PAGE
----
books book reviews

clinical neurology and neuropathology books

reviewed by T. Nelson


Neuroanatomy Through Clinical Cases

by Hal Blumenfeld
Sinauer, 2002 (951 pages)

For some fascinating Christmas reading, I recommend Neuroanatomy Through Clinical Cases. This book, oriented toward medical students, teaches basic neuroanatomy in short chunks, interspersed with lectures on performing the neurological exam, interpreting CT scans and MRIs, and bits of neuropathology relevant to the diagnosis. The reader is then tested by being asked to diagnose one or more clinical cases, which are presented with CT and MRI scans. The case and its clinical outcome are then explained. This is a remarkably effective way of teaching the material. Contains numerous MRI and CT images, color diagrams, and high-quality photos.

dec 28, 2010


Greenfield's Neuropathology, 8th ed

S. Love, DM Louis, and DW Ellison, eds.
Hodder Arnold, 2008 (2244 pages)

When some Internet bookseller gave me a 50% off coupon, I immediately ordered a copy of Greenfield's Neuropathology. The question is not whether Greenfield is better than its competitors, but whether there are any serious competitors at all. This book's only drawback is that after buying it, you may not be able to pay your rent or buy food for a few months. But that's a minor inconvenience for such an important book.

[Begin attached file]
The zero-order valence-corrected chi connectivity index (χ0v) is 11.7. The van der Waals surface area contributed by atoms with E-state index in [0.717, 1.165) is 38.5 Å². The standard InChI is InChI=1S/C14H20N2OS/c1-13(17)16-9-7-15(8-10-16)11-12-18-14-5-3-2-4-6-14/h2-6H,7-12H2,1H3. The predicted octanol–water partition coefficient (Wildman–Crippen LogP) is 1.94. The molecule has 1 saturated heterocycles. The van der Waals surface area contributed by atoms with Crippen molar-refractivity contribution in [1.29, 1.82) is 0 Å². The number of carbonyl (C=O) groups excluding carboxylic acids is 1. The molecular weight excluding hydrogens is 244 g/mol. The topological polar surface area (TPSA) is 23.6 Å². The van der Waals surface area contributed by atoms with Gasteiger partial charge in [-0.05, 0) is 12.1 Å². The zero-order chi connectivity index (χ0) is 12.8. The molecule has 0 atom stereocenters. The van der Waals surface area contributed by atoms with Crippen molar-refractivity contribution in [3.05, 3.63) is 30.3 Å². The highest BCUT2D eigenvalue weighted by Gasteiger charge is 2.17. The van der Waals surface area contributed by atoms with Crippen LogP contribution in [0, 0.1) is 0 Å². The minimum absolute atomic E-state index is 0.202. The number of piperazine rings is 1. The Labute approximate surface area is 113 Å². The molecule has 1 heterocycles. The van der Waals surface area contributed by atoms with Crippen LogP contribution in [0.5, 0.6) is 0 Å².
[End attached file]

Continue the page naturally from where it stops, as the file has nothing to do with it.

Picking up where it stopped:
This is the most generally useful book on neuropathology that I've seen. Covers the neuropathology and molecular biology in clear prose with outstanding color diagrams.

Disclaimer: I have not yet read this book in its entirety.
dec 20, 2009


Neurology and Trauma, 2nd ed.

R. W. Evans, ed.
Oxford, 2006 (802 pages)

Traumatic brain injury is a very widespread and devastating condition, yet surprisingly little is known about its pathology. This book is a collection of short review articles on brain injury from a medical perspective. The format is typical of many multi-author books, where each author writes a short chapter. There is considerable overlap among chapters and relatively little depth or background. For example, the connection between head trauma and Alzheimer's disease is mentioned in several chapters, but never described in any detail. In one article, apolipoprotein E (a protein important in Alzheimer's) is mentioned, but none of the articles discusses the protein's function.

Some chapters (such as the chapter "The Neurobiology of Trauma") are more biochemically oriented, while others have interesting (and occasionally amusing, but usually not at all amusing) case histories. For the most part, the emphasis is strictly on clinical aspects, with most chapters containing little discussion of cellular or biochemical effects. The articles are more or less up to date considering the frustratingly slow progress that has been made in this field; most of the citations are to papers written before 2002. Most of the information in this book would be already familiar to a reader who has read the excellent (but old) textbook Neurological Pathophysiology by Eliasson et al., which is highly recommended. There are also several chapters on peripheral nerves and spinal cord injuries. Because of its clinical bias, Neurology and Trauma would be of greater interest to physicians than to researchers.

apr 7, 2007


Case Studies in Dementia: Common and Uncommon Presentations